Originally designed by ROSSETTI in 1997, Arthur Ashe Stadium is the main stadium of the United States Tennis Association’s Billie Jean King National Tennis Center in New York City and the largest tennis-specific venue in the world. The $254 million open-air stadium features 23,771 seats, 90 luxury suites, five restaurants, and a two-level players' lounge. Every year, during the US Open, the National Tennis Center hosts over 750,000 people, including fans, sponsors and athletes for the largest tennis event in the world.
In 2010, following five consecutive years of delayed matches due to rain, the USTA initiated a master planning process to find a solution and to strategize enhancements for National Tennis Center’s 46-acre campus. For Arthur Ashe Stadium, the primary challenge was to design a retractable roof for a venue that was not structurally designed to carry any additional load. Poor soils from the site’s history as the dump for New York City’s coal ash made the project more complex. For years, designing a roof within the USTA’s criteria was considered impossible. Upon soliciting proposal from multiple firms, ROSSETTI was the only firm capable of meeting the USTA’s four critical objectives of i) structural integrity, ii) financial viability, iii) operability during events, and iv) architectural integration with the original stadium.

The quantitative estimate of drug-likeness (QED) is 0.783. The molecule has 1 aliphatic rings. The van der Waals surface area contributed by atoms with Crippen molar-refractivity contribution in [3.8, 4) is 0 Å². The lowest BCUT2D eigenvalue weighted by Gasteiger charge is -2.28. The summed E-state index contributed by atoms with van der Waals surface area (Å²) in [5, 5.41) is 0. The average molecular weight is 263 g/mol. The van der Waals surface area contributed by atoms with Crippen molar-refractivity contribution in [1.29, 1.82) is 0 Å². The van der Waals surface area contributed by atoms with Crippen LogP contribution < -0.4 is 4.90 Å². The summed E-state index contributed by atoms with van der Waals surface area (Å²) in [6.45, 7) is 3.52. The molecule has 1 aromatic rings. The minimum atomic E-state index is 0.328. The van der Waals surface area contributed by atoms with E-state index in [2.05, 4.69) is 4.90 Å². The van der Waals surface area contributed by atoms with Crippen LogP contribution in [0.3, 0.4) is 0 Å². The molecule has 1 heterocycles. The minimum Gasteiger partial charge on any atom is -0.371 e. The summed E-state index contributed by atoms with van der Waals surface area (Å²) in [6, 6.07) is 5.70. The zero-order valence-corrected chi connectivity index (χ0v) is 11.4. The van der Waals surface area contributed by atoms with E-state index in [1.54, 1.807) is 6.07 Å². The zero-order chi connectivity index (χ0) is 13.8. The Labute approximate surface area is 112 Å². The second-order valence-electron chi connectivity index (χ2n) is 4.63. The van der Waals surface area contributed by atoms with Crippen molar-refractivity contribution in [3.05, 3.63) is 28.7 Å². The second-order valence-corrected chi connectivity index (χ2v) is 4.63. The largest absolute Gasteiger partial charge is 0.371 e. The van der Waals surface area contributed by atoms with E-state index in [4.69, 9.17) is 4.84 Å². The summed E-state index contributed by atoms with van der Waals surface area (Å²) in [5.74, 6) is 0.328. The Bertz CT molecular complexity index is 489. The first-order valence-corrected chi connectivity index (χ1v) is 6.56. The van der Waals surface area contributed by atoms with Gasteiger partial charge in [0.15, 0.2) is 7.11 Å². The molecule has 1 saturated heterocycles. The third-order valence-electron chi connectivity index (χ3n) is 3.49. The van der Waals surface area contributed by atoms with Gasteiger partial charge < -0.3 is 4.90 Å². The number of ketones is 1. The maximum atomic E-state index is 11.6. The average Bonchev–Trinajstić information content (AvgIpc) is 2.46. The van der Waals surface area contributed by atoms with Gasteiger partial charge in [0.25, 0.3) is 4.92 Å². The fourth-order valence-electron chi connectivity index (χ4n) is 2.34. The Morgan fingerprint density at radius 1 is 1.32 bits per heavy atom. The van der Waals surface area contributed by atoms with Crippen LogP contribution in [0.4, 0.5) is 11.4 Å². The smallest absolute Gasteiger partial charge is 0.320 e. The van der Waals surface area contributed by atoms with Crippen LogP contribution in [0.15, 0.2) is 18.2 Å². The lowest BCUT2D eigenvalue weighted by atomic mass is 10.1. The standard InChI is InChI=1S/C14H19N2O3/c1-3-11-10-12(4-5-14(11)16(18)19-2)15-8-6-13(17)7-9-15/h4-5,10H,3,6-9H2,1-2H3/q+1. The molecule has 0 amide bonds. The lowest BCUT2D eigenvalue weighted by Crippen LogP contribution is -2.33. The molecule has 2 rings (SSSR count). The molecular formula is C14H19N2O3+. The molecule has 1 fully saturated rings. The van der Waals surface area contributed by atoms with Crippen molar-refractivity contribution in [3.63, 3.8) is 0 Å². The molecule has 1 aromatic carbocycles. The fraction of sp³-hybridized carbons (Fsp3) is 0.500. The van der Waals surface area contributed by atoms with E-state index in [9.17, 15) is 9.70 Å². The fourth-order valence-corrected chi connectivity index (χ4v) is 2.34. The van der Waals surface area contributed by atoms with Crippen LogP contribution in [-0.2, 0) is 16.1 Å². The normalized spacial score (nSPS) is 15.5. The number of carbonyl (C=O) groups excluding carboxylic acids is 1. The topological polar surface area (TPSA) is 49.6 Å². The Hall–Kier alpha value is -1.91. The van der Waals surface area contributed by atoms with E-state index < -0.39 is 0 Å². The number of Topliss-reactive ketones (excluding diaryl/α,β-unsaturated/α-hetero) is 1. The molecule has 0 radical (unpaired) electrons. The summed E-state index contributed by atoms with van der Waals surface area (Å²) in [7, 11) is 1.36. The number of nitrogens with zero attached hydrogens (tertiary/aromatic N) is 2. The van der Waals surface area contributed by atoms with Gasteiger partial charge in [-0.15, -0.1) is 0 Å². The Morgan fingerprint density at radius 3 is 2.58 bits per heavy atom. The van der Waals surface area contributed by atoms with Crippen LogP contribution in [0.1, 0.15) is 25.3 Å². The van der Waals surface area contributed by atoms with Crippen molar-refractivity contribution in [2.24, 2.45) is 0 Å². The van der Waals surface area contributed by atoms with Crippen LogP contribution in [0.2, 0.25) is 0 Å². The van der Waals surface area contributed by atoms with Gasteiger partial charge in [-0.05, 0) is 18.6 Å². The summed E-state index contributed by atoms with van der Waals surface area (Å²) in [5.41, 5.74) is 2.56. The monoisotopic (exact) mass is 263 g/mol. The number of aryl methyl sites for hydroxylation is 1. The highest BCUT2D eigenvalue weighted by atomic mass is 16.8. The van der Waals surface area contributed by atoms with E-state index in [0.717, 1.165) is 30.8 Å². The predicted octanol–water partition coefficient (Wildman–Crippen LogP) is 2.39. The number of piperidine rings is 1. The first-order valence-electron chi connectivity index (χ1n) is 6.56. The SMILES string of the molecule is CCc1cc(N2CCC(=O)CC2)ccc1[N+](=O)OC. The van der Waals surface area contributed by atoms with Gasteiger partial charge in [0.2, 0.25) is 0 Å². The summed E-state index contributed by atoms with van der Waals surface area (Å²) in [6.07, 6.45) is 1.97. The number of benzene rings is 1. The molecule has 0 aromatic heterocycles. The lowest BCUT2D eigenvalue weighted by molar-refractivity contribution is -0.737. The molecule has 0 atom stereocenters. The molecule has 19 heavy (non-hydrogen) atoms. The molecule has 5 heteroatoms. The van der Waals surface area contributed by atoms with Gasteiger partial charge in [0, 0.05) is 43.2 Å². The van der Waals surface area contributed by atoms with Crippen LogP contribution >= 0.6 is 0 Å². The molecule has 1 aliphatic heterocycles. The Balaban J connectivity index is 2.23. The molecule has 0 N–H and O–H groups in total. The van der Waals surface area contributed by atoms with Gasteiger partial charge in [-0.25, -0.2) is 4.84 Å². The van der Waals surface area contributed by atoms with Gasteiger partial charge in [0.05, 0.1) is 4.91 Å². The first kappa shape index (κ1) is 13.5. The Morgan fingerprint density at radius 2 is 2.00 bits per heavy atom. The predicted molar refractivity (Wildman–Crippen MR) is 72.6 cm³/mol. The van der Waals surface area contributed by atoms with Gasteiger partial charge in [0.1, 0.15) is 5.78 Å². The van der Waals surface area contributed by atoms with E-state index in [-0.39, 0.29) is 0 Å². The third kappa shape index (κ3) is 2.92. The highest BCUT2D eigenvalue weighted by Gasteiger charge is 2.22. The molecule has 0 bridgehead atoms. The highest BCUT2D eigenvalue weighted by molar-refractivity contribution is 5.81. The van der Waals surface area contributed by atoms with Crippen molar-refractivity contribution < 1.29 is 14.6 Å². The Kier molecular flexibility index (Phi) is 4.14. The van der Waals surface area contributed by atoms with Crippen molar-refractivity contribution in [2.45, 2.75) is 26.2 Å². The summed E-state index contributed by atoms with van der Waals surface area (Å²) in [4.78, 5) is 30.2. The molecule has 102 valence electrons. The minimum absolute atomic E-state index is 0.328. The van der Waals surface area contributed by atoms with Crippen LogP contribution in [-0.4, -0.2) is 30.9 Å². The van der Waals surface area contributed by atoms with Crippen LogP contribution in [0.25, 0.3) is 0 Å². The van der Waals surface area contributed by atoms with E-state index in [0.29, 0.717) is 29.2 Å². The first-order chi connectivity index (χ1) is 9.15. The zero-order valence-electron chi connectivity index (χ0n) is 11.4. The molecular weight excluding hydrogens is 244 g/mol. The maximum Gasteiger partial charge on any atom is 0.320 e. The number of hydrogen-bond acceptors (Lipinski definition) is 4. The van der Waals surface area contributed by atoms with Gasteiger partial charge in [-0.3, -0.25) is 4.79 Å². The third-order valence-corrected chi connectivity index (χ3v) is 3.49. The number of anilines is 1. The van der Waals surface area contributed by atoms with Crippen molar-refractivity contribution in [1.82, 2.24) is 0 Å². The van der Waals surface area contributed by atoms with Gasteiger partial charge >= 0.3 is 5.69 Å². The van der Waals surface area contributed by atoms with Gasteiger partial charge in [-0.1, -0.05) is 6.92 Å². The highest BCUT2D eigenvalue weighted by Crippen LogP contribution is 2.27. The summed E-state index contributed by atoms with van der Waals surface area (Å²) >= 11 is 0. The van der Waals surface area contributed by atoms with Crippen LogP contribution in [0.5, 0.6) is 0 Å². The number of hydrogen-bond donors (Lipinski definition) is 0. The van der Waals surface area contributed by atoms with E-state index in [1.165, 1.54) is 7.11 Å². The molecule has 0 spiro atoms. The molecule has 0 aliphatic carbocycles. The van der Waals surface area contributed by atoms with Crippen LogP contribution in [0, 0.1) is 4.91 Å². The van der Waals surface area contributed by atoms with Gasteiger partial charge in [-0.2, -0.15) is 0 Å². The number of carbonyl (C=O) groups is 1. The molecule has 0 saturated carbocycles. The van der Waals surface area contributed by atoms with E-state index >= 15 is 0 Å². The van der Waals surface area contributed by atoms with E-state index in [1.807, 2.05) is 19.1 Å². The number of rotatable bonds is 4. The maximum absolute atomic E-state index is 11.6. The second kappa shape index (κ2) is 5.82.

Completed for the 2016 US Open, Arthur Ashe Stadium’s innovative $150 million retractable roof is the largest of any tennis stadium in the world. The lightweight, octagonal roof measures 236,600 square feet in plan and is supported by eight steel columns located around the stadium’s perimeter. The roof opening is 250 x 250' wide and is covered by two Teflon-coated, fiberglass membrane or PTFE fabric panels that open and close within 7 minutes, allowing Arthur Ashe Stadium to still feel like an outdoor tennis stadium and operate on-demand.
Credits: - ROSSETTI - Chief Architect of Serious Fun - Matt Rossetti - ROSSETTI - Project Manager - David Richards - ROSSETTI - Design Lead - Jon Disbrow